I’m giving my site over today to my friend Stephanie Stiavetti, who writes The Culinary Life blog, and whose first book, Melt, will be published next year by Little, Brown. Here she focuses on cinnamon at a time of the year when the smell of cinnamon announces the celebratory nature of the month and soothes stress. It’s true, the smell of cinnamon bread baking makes for a better mood around the house. A note about yeast and temperatures—many novice bakers get in a fluff about it. Fresh? Active dry? Instant dry? What’s it all mean? I’m not going to go into it because it’s boring—use dry, it doesn’t matter what kind (I recommend Red Star or SAF, same company). You don’t need to be obsessive about the temperature of the liquid. This recipe will Read On »

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    How to Make Pretzels Originally Posted on November 16, 2009 My obsession with pretzels began with olives and lye, but I was only moved to actually figure pretzels out after a comically disastrous demo at the Fabulous Food Show on Saturday.(Before the demo, hanging out with Symon and Jonathon Sawyer, I mentioned my demo and said, “It’s a no-brainer, it’s so simple nothing can go wrong.” Symon clutched his bald head and shouted, “DON’T SAY THAT!!!”) Half my demo was on baking and making a 5:3 bread dough into several products, and I also wanted to bake gougères, cheese puffs, so I went early to make sure the ovens were cranked. I was assured by the very efficient woman running that stage that it was. Thirty seconds into the demo, I went to Read On »

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Announcing the first episode of my Le Creuset Technique series! In December, in Charleston, South Carolina, while promoting my book, Ruhlman’s Twenty, I met Will Copenhaver and Grimsley Matkov, from the Marketing Communications team at Le Creuset US. They loved my book (and the many photos of the food we cooked in Le Creuset products, which Donna shot). I told them I love Le Creuset, it’s the best stuff on the market, that’s why we use it. A month later, while cooking in Key West (brought my 7-quart Le Creuset French oven along with other tools, bien sûr), a colleague of mine, Warren Johnson, of Taste Five Media in Charleston, asked if I’d consider working with Le Creuset. I told him nothing would please me more, and Warren got to work. Le Creuset wanted to teach Read On »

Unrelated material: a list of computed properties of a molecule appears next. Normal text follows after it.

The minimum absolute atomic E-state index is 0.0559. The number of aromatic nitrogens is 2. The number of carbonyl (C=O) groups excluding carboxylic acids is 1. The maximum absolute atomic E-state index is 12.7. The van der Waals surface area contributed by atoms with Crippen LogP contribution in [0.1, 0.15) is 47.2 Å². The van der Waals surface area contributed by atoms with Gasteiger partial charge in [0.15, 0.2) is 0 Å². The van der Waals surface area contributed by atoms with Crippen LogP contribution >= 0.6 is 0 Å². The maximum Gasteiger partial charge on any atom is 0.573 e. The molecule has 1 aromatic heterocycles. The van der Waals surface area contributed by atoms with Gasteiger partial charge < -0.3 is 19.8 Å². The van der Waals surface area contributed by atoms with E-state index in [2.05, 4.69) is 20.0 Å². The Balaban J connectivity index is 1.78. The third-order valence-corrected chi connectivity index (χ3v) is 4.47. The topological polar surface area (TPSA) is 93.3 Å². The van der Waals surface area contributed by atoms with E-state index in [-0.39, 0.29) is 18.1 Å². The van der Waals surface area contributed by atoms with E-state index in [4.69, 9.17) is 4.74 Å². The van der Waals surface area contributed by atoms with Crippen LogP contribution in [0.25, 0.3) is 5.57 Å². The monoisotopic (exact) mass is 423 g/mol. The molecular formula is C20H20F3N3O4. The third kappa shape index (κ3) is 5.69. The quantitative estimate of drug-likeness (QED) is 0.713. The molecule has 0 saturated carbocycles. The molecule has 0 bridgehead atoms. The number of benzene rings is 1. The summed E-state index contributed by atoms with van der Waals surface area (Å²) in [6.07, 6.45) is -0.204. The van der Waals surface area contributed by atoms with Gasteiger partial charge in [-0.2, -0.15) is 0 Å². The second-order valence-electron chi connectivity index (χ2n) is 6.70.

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  I had an unstoppable hunger this past weekend for old-Chicago-style all-beef hotdogs from Vienna Beef, the best hotdog in the country in my opinion. I wanted that charred skin flavor of summer, the grill smoke from fat dripping on coals, the juicy snap when you bite into them. I decided to make buns. Why? Because, we were inviting friends (great food must be shared); I had a cool hot dog pan from American Pan; I had never made them before; and most important, the best hot dogs deserve special treatment. One of the great things about cooking is that you’re subliminally eating the entire time, a kind of calorie-free spiritual nourishment, and I was thinking about the hot dogs the whole time in the kitchen (with good mustard and minced sweet onion). Hot dog buns Read On »

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I accidentally upgraded my wordpress account and it wreaked havoc.  Lost all kinds of posts and it broke countless links.  F@$#!  One of the many post sent off unanchored into the ethernet was this guest post (and photo) by freelance writer Stephanie Stiavetti. As with her gluten-free fried chicken, enough people have asked about it that I’m reposting it again. I’ve really only recently become aware of what a rotten disease celiac is, especially for people who love to cook, and to eat, and to write about it.  This post with Carol Blymire (alineaathome.com) describes the situation, um, vividly (the post also has glutenfreegirl‘s awesome pizza dough recipe). It’s also impressed on me how important it is for chefs to understand celiac disease and gluten-free cooking. Stephanie Stiavetti, a social media consultant and reluctant techie based Read On »

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